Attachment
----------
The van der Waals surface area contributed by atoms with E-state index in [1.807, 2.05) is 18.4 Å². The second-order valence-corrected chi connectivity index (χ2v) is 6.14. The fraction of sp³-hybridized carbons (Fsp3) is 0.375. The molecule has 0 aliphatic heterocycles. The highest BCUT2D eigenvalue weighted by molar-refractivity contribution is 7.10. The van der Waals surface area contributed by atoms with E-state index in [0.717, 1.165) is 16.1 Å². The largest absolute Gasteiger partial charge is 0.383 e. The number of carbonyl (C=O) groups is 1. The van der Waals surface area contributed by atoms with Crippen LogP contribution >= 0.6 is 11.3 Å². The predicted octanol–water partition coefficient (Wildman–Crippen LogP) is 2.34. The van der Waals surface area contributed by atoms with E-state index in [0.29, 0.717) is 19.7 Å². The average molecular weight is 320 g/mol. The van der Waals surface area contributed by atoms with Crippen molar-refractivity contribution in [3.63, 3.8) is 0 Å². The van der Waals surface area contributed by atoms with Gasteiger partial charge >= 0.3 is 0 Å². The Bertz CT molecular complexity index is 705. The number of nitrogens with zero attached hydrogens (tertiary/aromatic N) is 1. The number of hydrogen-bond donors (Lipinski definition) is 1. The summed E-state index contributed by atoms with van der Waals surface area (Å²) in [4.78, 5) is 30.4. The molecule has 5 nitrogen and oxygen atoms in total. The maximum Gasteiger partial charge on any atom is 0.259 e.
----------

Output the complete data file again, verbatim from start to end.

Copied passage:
The van der Waals surface area contributed by atoms with E-state index in [1.807, 2.05) is 18.4 Å². The second-order valence-corrected chi connectivity index (χ2v) is 6.14. The fraction of sp³-hybridized carbons (Fsp3) is 0.375. The molecule has 0 aliphatic heterocycles. The highest BCUT2D eigenvalue weighted by molar-refractivity contribution is 7.10. The van der Waals surface area contributed by atoms with E-state index in [0.717, 1.165) is 16.1 Å². The largest absolute Gasteiger partial charge is 0.383 e. The number of carbonyl (C=O) groups is 1. The van der Waals surface area contributed by atoms with Crippen LogP contribution >= 0.6 is 11.3 Å². The predicted octanol–water partition coefficient (Wildman–Crippen LogP) is 2.34. The van der Waals surface area contributed by atoms with E-state index in [0.29, 0.717) is 19.7 Å². The average molecular weight is 320 g/mol. The van der Waals surface area contributed by atoms with Crippen molar-refractivity contribution in [3.63, 3.8) is 0 Å². The van der Waals surface area contributed by atoms with Gasteiger partial charge >= 0.3 is 0 Å². The Bertz CT molecular complexity index is 705. The number of nitrogens with zero attached hydrogens (tertiary/aromatic N) is 1. The number of hydrogen-bond donors (Lipinski definition) is 1. The summed E-state index contributed by atoms with van der Waals surface area (Å²) in [4.78, 5) is 30.4. The molecule has 5 nitrogen and oxygen atoms in total. The maximum Gasteiger partial charge on any atom is 0.259 e.